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The predictability of consumer visitation patterns

Overview of attention for article published in Scientific Reports, April 2013
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About this Attention Score

  • In the top 5% of all research outputs scored by Altmetric
  • High Attention Score compared to outputs of the same age (97th percentile)
  • High Attention Score compared to outputs of the same age and source (96th percentile)

Mentioned by

news
1 news outlet
twitter
50 tweeters
facebook
5 Facebook pages
googleplus
3 Google+ users

Citations

dimensions_citation
31 Dimensions

Readers on

mendeley
72 Mendeley
citeulike
2 CiteULike
Title
The predictability of consumer visitation patterns
Published in
Scientific Reports, April 2013
DOI 10.1038/srep01645
Pubmed ID
Authors

Coco Krumme, Alejandro Llorente, Manuel Cebrian, Alex Pentland, Esteban Moro

Abstract

We consider hundreds of thousands of individual economic transactions to ask: how predictable are consumers in their merchant visitation patterns? Our results suggest that, in the long-run, much of our seemingly elective activity is actually highly predictable. Notwithstanding a wide range of individual preferences, shoppers share regularities in how they visit merchant locations over time. Yet while aggregate behavior is largely predictable, the interleaving of shopping events introduces important stochastic elements at short time scales. These short- and long-scale patterns suggest a theoretical upper bound on predictability, and describe the accuracy of a Markov model in predicting a person's next location. We incorporate population-level transition probabilities in the predictive models, and find that in many cases these improve accuracy. While our results point to the elusiveness of precise predictions about where a person will go next, they suggest the existence, at large time-scales, of regularities across the population.

Twitter Demographics

The data shown below were collected from the profiles of 50 tweeters who shared this research output. Click here to find out more about how the information was compiled.

Mendeley readers

The data shown below were compiled from readership statistics for 72 Mendeley readers of this research output. Click here to see the associated Mendeley record.

Geographical breakdown

Country Count As %
Germany 3 4%
Spain 2 3%
United States 2 3%
Australia 2 3%
Japan 1 1%
Unknown 62 86%

Demographic breakdown

Readers by professional status Count As %
Student > Ph. D. Student 21 29%
Researcher 19 26%
Student > Master 10 14%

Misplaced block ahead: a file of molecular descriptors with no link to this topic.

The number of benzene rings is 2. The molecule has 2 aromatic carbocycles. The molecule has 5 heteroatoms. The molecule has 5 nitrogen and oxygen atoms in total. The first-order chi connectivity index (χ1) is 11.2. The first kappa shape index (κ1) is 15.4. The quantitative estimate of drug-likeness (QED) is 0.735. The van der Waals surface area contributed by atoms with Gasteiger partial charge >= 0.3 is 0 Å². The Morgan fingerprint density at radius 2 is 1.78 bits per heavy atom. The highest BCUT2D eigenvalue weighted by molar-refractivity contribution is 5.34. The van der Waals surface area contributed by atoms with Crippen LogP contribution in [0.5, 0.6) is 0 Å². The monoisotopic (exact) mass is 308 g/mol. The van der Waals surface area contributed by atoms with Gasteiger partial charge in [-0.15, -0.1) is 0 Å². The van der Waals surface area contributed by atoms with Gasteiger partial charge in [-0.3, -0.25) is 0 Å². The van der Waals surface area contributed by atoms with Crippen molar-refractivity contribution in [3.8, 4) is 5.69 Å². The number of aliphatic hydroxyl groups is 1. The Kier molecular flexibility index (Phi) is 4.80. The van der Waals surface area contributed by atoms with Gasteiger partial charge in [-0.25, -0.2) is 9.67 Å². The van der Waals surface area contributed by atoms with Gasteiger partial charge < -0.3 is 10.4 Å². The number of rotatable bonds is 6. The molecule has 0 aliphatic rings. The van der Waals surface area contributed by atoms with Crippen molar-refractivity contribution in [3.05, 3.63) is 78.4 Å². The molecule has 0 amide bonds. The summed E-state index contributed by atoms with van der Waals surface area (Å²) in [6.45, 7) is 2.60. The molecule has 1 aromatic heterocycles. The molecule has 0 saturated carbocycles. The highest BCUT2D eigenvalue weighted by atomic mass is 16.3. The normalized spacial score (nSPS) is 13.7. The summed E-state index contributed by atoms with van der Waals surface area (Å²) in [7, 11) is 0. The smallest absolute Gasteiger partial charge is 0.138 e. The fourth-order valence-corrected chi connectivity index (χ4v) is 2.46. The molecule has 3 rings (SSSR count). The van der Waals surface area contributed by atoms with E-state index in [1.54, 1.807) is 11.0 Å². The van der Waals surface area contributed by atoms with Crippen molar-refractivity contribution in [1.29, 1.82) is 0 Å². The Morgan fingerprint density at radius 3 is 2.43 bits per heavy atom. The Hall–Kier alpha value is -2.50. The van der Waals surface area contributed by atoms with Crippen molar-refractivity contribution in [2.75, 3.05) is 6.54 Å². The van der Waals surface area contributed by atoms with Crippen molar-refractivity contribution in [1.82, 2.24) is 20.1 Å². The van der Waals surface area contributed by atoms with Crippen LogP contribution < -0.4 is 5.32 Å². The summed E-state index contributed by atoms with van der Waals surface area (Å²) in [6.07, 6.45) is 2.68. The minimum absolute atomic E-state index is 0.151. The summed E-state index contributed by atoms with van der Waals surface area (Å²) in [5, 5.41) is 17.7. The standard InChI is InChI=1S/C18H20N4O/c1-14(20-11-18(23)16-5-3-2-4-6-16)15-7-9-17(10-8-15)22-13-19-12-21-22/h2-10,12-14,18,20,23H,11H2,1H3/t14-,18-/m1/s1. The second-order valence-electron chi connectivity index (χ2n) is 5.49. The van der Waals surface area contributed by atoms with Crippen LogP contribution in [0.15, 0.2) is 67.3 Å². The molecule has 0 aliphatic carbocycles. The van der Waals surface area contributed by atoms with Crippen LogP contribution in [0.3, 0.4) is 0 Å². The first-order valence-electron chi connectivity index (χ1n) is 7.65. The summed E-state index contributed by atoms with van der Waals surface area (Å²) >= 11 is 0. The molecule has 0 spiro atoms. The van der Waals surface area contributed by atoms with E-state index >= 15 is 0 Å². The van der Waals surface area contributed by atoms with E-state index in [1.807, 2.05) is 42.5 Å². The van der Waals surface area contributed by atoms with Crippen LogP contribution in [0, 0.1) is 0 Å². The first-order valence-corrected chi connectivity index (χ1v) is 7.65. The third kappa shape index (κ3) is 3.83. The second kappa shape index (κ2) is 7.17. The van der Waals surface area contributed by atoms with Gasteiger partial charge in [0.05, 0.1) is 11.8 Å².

Professor > Associate Professor 7 10%
Student > Bachelor 4 6%
Other 11 15%
Readers by discipline Count As %
Computer Science 26 36%
Unspecified 9 13%
Social Sciences 7 10%
Physics and Astronomy 6 8%
Engineering 6 8%
Other 18 25%

Attention Score in Context

This research output has an Altmetric Attention Score of 55. This is our high-level measure of the quality and quantity of online attention that it has received. This Attention Score, as well as the ranking and number of research outputs shown below, was calculated when the research output was last mentioned on 31 August 2017.
All research outputs
#271,106
of 12,476,446 outputs
Outputs from Scientific Reports
#3,306
of 57,109 outputs
Outputs of similar age
#3,144
of 145,718 outputs
Outputs of similar age from Scientific Reports
#4
of 157 outputs
Altmetric has tracked 12,476,446 research outputs across all sources so far. Compared to these this one has done particularly well and is in the 97th percentile: it's in the top 5% of all research outputs ever tracked by Altmetric.
So far Altmetric has tracked 57,109 research outputs from this source. They typically receive a lot more attention than average, with a mean Attention Score of 15.3. This one has done particularly well, scoring higher than 94% of its peers.
Older research outputs will score higher simply because they've had more time to accumulate mentions. To account for age we can compare this Altmetric Attention Score to the 145,718 tracked outputs that were published within six weeks on either side of this one in any source. This one has done particularly well, scoring higher than 97% of its contemporaries.
We're also able to compare this research output to 157 others from the same source and published within six weeks on either side of this one. This one has done particularly well, scoring higher than 96% of its contemporaries.